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UK economy remains under pressure

UK economy remains under pressure


The pound fell on Monday as investors continued to sweat over the prospect of the UK crashing out of the European Union without a deal amid ongoing differences on fishing quotas, with just nine days to go until the year-end transition deadline.

Without a deal by year-end, trade between the UK and EU will default to World Trade Organization (WTO) rules, which some argue could see both sides increase levies, leading to higher prices.

The weakness in the pound comes as data showed the UK economy rebounded by more than expected in the third quarter as the country emerged from the spring lockdown.

Still, the Bank of England chief economist Andy Haldane said the economy remains under pressure and called on the government to continue supporting the labor market until the pandemic is over.



The dollar is on the back foot, shrugging off President Trump’s rejection of a crucial part of the stimulus bill as tensions about the covid strain recede. Optimism about an imminent Brexit deal and a packed day of data await traders.

President Donald Trump said that the relief package that Congress passed is a “disgrace” – specifically referring to checks sent to all Americans, the most symbolic part of the $900 billion package. He wants it raised from $600 to $2,000.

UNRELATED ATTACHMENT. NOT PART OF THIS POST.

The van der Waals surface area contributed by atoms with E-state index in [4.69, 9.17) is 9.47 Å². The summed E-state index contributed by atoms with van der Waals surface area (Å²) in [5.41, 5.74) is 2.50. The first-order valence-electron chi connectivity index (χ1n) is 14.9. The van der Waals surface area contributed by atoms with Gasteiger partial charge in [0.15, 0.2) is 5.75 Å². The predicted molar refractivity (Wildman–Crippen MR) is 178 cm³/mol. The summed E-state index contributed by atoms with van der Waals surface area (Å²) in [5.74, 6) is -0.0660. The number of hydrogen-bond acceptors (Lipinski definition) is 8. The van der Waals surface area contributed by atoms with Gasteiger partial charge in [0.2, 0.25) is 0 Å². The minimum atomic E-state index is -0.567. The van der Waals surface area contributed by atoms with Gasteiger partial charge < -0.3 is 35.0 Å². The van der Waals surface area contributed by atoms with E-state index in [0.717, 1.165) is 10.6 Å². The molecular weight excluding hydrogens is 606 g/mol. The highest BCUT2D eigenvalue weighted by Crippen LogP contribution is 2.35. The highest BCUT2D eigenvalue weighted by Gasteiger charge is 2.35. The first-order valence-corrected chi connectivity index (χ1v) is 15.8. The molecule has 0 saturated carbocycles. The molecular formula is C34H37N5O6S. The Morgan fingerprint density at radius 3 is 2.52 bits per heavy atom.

The dollar was down on Wednesday morning in Asia, despite caution over the new B.1.1.7 strain of the COVID-19 virus pushing investors turn toward safe-haven assets.



Despite the euro not needing an extra push to consolidate its upward trajectory, the release of PMI figures this morning helped the European currency garnish further bullish momentum needed to clear some hurdles. First came French and German data, both seeing a significant boost in the services sector after both countries have recently come out of strict lockdowns during the month of November.

That said, the health crisis seems to be getting worse before it gets better, and these optimistic readings could easily fade away if social restriction measures remain much longer. The overall figure for Eurozone was again much better than expected both in services and manufacturing, keeping momentum going in the euro. Despite the December data being better than expected, all three readings continue to be in the contraction area for services.

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